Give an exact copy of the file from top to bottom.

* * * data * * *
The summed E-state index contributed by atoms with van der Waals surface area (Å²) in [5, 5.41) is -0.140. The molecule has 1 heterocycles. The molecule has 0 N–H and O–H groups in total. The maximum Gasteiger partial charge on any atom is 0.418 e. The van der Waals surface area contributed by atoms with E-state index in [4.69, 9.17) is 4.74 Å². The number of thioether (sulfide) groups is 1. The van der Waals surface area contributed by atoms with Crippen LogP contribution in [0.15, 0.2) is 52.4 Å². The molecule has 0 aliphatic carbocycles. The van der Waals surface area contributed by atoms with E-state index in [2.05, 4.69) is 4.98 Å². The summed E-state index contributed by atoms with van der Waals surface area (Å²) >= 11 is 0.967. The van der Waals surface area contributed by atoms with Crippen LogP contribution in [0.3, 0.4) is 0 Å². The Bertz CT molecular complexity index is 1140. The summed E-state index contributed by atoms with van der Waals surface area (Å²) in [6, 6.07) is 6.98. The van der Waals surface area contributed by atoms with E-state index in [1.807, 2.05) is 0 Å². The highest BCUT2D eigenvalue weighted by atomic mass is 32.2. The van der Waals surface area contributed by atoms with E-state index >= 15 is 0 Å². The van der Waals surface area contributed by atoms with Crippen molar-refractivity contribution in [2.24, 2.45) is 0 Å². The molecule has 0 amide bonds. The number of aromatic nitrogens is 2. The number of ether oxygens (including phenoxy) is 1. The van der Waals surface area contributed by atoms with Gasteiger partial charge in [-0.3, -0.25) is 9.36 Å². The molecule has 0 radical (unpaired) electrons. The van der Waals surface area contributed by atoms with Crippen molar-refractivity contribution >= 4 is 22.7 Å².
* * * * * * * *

The summed E-state index contributed by atoms with van der Waals surface area (Å²) in [5, 5.41) is -0.140. The molecule has 1 heterocycles. The molecule has 0 N–H and O–H groups in total. The maximum Gasteiger partial charge on any atom is 0.418 e. The van der Waals surface area contributed by atoms with E-state index in [4.69, 9.17) is 4.74 Å². The number of thioether (sulfide) groups is 1. The van der Waals surface area contributed by atoms with Crippen LogP contribution in [0.15, 0.2) is 52.4 Å². The molecule has 0 aliphatic carbocycles. The van der Waals surface area contributed by atoms with E-state index in [2.05, 4.69) is 4.98 Å². The summed E-state index contributed by atoms with van der Waals surface area (Å²) >= 11 is 0.967. The van der Waals surface area contributed by atoms with Crippen LogP contribution in [0.3, 0.4) is 0 Å². The Bertz CT molecular complexity index is 1140. The summed E-state index contributed by atoms with van der Waals surface area (Å²) in [6, 6.07) is 6.98. The van der Waals surface area contributed by atoms with E-state index in [1.807, 2.05) is 0 Å². The highest BCUT2D eigenvalue weighted by atomic mass is 32.2. The van der Waals surface area contributed by atoms with E-state index >= 15 is 0 Å². The van der Waals surface area contributed by atoms with Crippen molar-refractivity contribution in [2.24, 2.45) is 0 Å². The molecule has 0 amide bonds. The number of aromatic nitrogens is 2. The number of ether oxygens (including phenoxy) is 1. The van der Waals surface area contributed by atoms with Gasteiger partial charge in [-0.3, -0.25) is 9.36 Å². The molecule has 0 radical (unpaired) electrons. The van der Waals surface area contributed by atoms with Crippen molar-refractivity contribution >= 4 is 22.7 Å².